As a result of that performance, ESPN's real plus-minus (RPM) saw Curry as far more valuable than Durant this season, attributing him nearly three points per 100 possessions more impact on the Warriors' offensive rating and rating him 1.7 points per 100 possessions more valuable overall.
It's possible the effect this year was a function of Golden State trying to fit in Durant and he'll have more impact next season. It's also possible that Durant's size does make him more valuable against the very best competition, as in the NBA Finals, even though Curry is superior against lesser foes. (I'm not willing to draw that conclusion based on five games, particularly when Curry was outstanding in his own right.) For now, if I'm assessing which player does more to help the Warriors win, I'm going with Curry.
"I think I follow too much #warriorstwitter, but I'm curious as to your thoughts. Steve Kerr is obviously an amazing coach; even if you throw out the results, it's clear what he's done for the culture, the team's collective confidence and psyche, the beautiful offense, and the delicate task of integrating KD into a team that had already won a chip and had the greatest regular season ever. At the same time, he's a human being -- and thus, by definition, not perfect -- and it's easy to forget that he's only been at this for three years.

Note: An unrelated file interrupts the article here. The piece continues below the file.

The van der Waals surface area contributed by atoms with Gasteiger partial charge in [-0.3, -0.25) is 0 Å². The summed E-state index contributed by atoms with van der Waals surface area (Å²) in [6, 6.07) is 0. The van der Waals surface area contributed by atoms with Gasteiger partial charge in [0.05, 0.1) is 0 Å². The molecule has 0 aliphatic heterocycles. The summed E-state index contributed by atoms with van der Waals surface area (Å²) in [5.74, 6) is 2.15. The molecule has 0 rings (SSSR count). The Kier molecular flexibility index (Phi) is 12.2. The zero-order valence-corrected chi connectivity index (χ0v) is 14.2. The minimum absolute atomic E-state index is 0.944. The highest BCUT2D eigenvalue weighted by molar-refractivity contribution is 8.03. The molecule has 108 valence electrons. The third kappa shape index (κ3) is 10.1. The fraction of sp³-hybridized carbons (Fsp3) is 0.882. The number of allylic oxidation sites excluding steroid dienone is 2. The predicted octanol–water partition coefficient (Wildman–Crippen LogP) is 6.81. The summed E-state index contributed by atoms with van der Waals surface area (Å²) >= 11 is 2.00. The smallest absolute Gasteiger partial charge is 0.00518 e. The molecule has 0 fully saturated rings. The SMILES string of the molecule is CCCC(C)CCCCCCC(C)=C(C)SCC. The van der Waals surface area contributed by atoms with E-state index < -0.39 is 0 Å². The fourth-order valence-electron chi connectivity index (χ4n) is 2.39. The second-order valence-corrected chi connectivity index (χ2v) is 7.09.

"What do you think of the criticisms, particularly from Dubs fans/bloggers/obsessives, surrounding his rotations, his reluctance to ride his stars, and his antipathy toward PnR/iso basketball? Are these actual problems? Do the negatives of his philosophy -- both schematically and the Strength in Numbers stuff -- outweigh the positives? Or are people just looking for *something* to blame every time the Warriors are less than perfect or outside factors (suspensions, injuries) keep them from the mountaintop?"
-- Michael Smith
Speaking of Kerr -- I mean, obviously, the positives outweigh the negatives. What I think I've settled on over the course of this year's playoff run is that there are better coaches to win a single game, and maybe even a series, but not for a full season.